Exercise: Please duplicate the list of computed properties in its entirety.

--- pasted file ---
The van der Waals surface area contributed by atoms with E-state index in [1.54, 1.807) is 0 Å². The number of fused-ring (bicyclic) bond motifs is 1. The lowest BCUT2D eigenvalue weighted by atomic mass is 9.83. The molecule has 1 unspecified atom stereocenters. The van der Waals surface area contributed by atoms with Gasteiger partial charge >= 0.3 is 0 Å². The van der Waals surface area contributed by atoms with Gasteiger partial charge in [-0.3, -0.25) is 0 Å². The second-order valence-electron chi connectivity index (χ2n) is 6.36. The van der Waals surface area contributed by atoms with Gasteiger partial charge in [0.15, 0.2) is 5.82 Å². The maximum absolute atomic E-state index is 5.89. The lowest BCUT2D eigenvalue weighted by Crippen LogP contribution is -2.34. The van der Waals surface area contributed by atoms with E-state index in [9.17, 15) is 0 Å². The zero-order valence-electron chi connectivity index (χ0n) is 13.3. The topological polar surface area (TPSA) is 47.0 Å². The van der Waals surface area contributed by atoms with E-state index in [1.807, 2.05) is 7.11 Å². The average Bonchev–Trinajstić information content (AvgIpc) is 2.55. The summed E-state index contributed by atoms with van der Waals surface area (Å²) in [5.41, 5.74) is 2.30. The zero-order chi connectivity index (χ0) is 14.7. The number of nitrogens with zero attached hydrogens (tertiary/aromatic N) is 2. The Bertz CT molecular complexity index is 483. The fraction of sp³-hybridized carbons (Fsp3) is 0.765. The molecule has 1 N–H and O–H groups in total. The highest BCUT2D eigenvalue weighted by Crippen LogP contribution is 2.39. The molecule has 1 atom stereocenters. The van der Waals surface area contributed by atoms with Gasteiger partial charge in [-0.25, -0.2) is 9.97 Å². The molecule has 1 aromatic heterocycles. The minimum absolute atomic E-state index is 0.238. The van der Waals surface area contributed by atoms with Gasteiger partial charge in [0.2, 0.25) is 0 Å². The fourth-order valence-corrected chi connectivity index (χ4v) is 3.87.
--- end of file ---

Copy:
The van der Waals surface area contributed by atoms with E-state index in [1.54, 1.807) is 0 Å². The number of fused-ring (bicyclic) bond motifs is 1. The lowest BCUT2D eigenvalue weighted by atomic mass is 9.83. The molecule has 1 unspecified atom stereocenters. The van der Waals surface area contributed by atoms with Gasteiger partial charge >= 0.3 is 0 Å². The van der Waals surface area contributed by atoms with Gasteiger partial charge in [-0.3, -0.25) is 0 Å². The second-order valence-electron chi connectivity index (χ2n) is 6.36. The van der Waals surface area contributed by atoms with Gasteiger partial charge in [0.15, 0.2) is 5.82 Å². The maximum absolute atomic E-state index is 5.89. The lowest BCUT2D eigenvalue weighted by Crippen LogP contribution is -2.34. The van der Waals surface area contributed by atoms with E-state index in [9.17, 15) is 0 Å². The zero-order valence-electron chi connectivity index (χ0n) is 13.3. The topological polar surface area (TPSA) is 47.0 Å². The van der Waals surface area contributed by atoms with E-state index in [1.807, 2.05) is 7.11 Å². The average Bonchev–Trinajstić information content (AvgIpc) is 2.55. The summed E-state index contributed by atoms with van der Waals surface area (Å²) in [5.41, 5.74) is 2.30. The zero-order chi connectivity index (χ0) is 14.7. The number of nitrogens with zero attached hydrogens (tertiary/aromatic N) is 2. The Bertz CT molecular complexity index is 483. The fraction of sp³-hybridized carbons (Fsp3) is 0.765. The molecule has 1 N–H and O–H groups in total. The highest BCUT2D eigenvalue weighted by Crippen LogP contribution is 2.39. The molecule has 1 atom stereocenters. The van der Waals surface area contributed by atoms with Gasteiger partial charge in [-0.25, -0.2) is 9.97 Å². The molecule has 1 aromatic heterocycles. The minimum absolute atomic E-state index is 0.238. The van der Waals surface area contributed by atoms with Gasteiger partial charge in [0.2, 0.25) is 0 Å². The fourth-order valence-corrected chi connectivity index (χ4v) is 3.87.